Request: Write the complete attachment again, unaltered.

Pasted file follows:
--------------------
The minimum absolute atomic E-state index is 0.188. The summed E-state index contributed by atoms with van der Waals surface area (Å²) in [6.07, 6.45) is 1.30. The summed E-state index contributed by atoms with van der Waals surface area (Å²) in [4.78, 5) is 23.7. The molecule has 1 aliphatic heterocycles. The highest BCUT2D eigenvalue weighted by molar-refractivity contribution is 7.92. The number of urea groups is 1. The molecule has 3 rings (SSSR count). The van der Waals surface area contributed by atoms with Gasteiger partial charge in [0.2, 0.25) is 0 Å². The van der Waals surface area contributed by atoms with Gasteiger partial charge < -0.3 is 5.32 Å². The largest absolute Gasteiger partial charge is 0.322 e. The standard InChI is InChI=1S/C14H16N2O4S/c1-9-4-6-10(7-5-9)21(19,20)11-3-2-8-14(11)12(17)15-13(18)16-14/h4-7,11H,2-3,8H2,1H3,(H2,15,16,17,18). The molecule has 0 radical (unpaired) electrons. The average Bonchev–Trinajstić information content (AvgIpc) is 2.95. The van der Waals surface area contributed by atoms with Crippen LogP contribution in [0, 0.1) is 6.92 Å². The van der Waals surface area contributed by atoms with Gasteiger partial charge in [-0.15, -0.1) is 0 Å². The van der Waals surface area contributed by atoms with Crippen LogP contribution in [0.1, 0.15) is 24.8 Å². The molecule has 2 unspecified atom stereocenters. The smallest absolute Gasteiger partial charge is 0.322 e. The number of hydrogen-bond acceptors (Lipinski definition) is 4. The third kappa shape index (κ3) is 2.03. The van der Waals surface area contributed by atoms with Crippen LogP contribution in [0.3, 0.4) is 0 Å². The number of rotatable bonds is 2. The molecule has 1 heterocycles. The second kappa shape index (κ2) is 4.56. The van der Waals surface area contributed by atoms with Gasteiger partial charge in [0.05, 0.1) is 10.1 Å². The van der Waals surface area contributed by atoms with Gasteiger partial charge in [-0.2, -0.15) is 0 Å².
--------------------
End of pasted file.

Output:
The minimum absolute atomic E-state index is 0.188. The summed E-state index contributed by atoms with van der Waals surface area (Å²) in [6.07, 6.45) is 1.30. The summed E-state index contributed by atoms with van der Waals surface area (Å²) in [4.78, 5) is 23.7. The molecule has 1 aliphatic heterocycles. The highest BCUT2D eigenvalue weighted by molar-refractivity contribution is 7.92. The number of urea groups is 1. The molecule has 3 rings (SSSR count). The van der Waals surface area contributed by atoms with Gasteiger partial charge in [0.2, 0.25) is 0 Å². The van der Waals surface area contributed by atoms with Gasteiger partial charge < -0.3 is 5.32 Å². The largest absolute Gasteiger partial charge is 0.322 e. The standard InChI is InChI=1S/C14H16N2O4S/c1-9-4-6-10(7-5-9)21(19,20)11-3-2-8-14(11)12(17)15-13(18)16-14/h4-7,11H,2-3,8H2,1H3,(H2,15,16,17,18). The molecule has 0 radical (unpaired) electrons. The average Bonchev–Trinajstić information content (AvgIpc) is 2.95. The van der Waals surface area contributed by atoms with Crippen LogP contribution in [0, 0.1) is 6.92 Å². The van der Waals surface area contributed by atoms with Gasteiger partial charge in [-0.15, -0.1) is 0 Å². The van der Waals surface area contributed by atoms with Crippen LogP contribution in [0.1, 0.15) is 24.8 Å². The molecule has 2 unspecified atom stereocenters. The smallest absolute Gasteiger partial charge is 0.322 e. The number of hydrogen-bond acceptors (Lipinski definition) is 4. The third kappa shape index (κ3) is 2.03. The van der Waals surface area contributed by atoms with Crippen LogP contribution in [0.3, 0.4) is 0 Å². The number of rotatable bonds is 2. The molecule has 1 heterocycles. The second kappa shape index (κ2) is 4.56. The van der Waals surface area contributed by atoms with Gasteiger partial charge in [0.05, 0.1) is 10.1 Å². The van der Waals surface area contributed by atoms with Gasteiger partial charge in [-0.2, -0.15) is 0 Å².